A number of different “fiscal rules” have been deployed at different times by the UK and other governments. The stated, broad aims of all of them are to impose some predictability on the operation of fiscal policy – and thereby encourage confidence, and to prevent governments from manipulating fiscal policy for electoral purposes.
Early examples are: the Gramm-Rudman-Hollings Act of 1985 in the US, which aimed to impose automatic spending cuts in the event of a budget deficit; the Maastricht Stability and Growth Pact initiated in 1997, which set an upper limit on EU budget deficits and government debt as a percentage of GDP; and the Golden Rule of UK Chancellor Gordon Brown, which aimed to ensure that over the economic cycle the Government would borrow only to fund capital not current expenditure.
All these have faced two main challenges. If they are too rigid they soon appear inappropriate and lose support and credibility: for example, the automatic expenditure cuts proposed under Gramm-Rudman-Hollings in the event of a deficit were subsequently deemed unconstitutional. If the rules are too flexible they can become made irrelevant by politicians keen to circumvent them: for example, many countries were thought to have used highly “creative accounting” to ensure they “met” the conditions required under the terms of the Maastricht Stability of Growth Pact; and Gordon Brown at one point re-defined the length of the economic cycle, which ensured his rule was “met”.
Current UK Rules
Currently in the UK (March 2016) there are two main proposed fiscal rules. The key to the Conservative Government’s fiscal rule is the aim to achieve, “in normal times”, a surplus on public sector net borrowing. Another ingredient is that this rule applies “unless and until the Office for Budget Responsibility (OBR) assess, as part of their economic and fiscal forecast, that there is a significant negative shock to the UK. A significant negative shock is defined as real GDP growth of less than 1% on a rolling 4 quarter-on-4 quarter basis. If the OBR assesses that a significant negative shock occurred in the most recent 4 quarter period, or is occurring at the time the assessment is made, or will occur during the forecast period, then, if the normal times surplus rule is in force, the target for a surplus each year will be suspended. In which case the Treasury must set out a plan to return to surplus. This plan must include appropriate fiscal targets, which will be assessed by the OBR.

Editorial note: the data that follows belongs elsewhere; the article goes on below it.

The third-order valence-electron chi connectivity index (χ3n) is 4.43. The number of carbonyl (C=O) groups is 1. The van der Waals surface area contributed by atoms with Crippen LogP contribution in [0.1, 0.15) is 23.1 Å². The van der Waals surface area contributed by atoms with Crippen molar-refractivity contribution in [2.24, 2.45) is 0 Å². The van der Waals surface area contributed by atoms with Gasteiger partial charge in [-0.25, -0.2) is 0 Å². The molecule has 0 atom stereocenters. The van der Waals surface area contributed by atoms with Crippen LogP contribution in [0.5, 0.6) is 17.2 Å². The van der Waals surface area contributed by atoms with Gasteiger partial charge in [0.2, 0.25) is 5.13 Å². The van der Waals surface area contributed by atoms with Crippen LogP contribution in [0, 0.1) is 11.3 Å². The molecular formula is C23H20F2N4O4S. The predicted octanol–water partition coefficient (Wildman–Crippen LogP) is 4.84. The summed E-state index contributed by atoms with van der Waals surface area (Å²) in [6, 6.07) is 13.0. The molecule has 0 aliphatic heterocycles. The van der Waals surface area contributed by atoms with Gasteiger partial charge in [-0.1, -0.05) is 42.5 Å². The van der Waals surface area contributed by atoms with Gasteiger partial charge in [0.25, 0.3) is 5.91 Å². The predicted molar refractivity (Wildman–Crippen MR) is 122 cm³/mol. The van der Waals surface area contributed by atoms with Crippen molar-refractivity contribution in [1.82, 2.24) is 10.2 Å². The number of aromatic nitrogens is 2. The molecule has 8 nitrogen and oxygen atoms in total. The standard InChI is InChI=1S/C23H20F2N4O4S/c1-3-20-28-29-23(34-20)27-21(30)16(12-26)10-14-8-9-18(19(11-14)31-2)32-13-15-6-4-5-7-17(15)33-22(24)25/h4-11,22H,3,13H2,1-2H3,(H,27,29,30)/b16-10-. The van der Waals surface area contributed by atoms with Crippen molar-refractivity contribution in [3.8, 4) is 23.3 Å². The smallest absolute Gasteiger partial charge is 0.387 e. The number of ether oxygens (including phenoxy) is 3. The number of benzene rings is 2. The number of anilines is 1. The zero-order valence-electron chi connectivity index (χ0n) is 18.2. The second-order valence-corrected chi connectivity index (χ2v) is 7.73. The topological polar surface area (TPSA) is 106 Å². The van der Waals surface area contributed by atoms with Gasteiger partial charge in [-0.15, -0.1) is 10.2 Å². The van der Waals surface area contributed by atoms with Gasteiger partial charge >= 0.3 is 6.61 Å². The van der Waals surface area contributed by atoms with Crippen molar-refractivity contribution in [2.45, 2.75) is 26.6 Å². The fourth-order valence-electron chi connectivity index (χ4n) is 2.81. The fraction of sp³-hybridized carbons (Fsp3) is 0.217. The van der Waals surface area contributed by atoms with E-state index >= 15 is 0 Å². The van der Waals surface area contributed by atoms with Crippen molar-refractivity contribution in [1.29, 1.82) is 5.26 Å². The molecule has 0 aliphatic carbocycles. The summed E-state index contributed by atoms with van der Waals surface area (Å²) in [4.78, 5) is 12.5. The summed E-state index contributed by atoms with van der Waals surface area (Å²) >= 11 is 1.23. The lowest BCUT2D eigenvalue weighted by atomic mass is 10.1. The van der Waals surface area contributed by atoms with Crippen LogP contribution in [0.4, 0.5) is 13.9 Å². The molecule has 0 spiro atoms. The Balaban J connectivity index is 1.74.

The Labour Party’s fiscal rule has the following key ingredients: (i) the achievement of a balance on the current balance over a rolling five-year forecast; and (ii) a suspension of the rule if the Bank of England’s Monetary Policy Committee (MPC) judges it could not reduce its interest rates any further to stimulate growth.
Both rules aim to secure a fall in national debt as a proportion of GDP. And both aim to constrain fiscal policy whilst allowing some flexibility in the face of unusually difficult macroeconomic conditions. In both cases this flexibility is to be “policed” by a supposedly independent agency: the OBR in one case; the Bank of England’s MPC in the other.
Two key differences
First, the Conservative Party’s fiscal rule aims for an overall surplus (in normal times), i.e. it aims for tax revenue to exceed the sum of current and capital government expenditure. The Labour Party rule aims only for a current balance of zero, i.e. for tax revenue to equal current government expenditure; it is therefore similar to Gordon Brown’s Golden Rule. The Labour Party’s rule is therefore looser since it allows the government to run an overall deficit; consequently it may achieve a slower fall in national debt as a proportion of GDP. However, it also allows the government greater freedom to borrow at interest rates that are currently very low to finance capital projects such as expenditure on flood defences, roads and school buildings. And since this boosts aggregate demand, and perhaps also improves the long-run performance of the economy, it may quicken the reduction in the debt to GDP ratio by raising GDP.
Secondly, the Conservative Party’s fiscal rule can be suspended if growth falls below 1%. The Labour Party’s rule can be suspended if the Bank of England’s Monetary Policy Committee judged it could not reduce its policy interest rate any further to stimulate growth. In current circumstances, with UK interest rates close to zero, the Labour Party’s rule probably offers greater fiscal flexibility.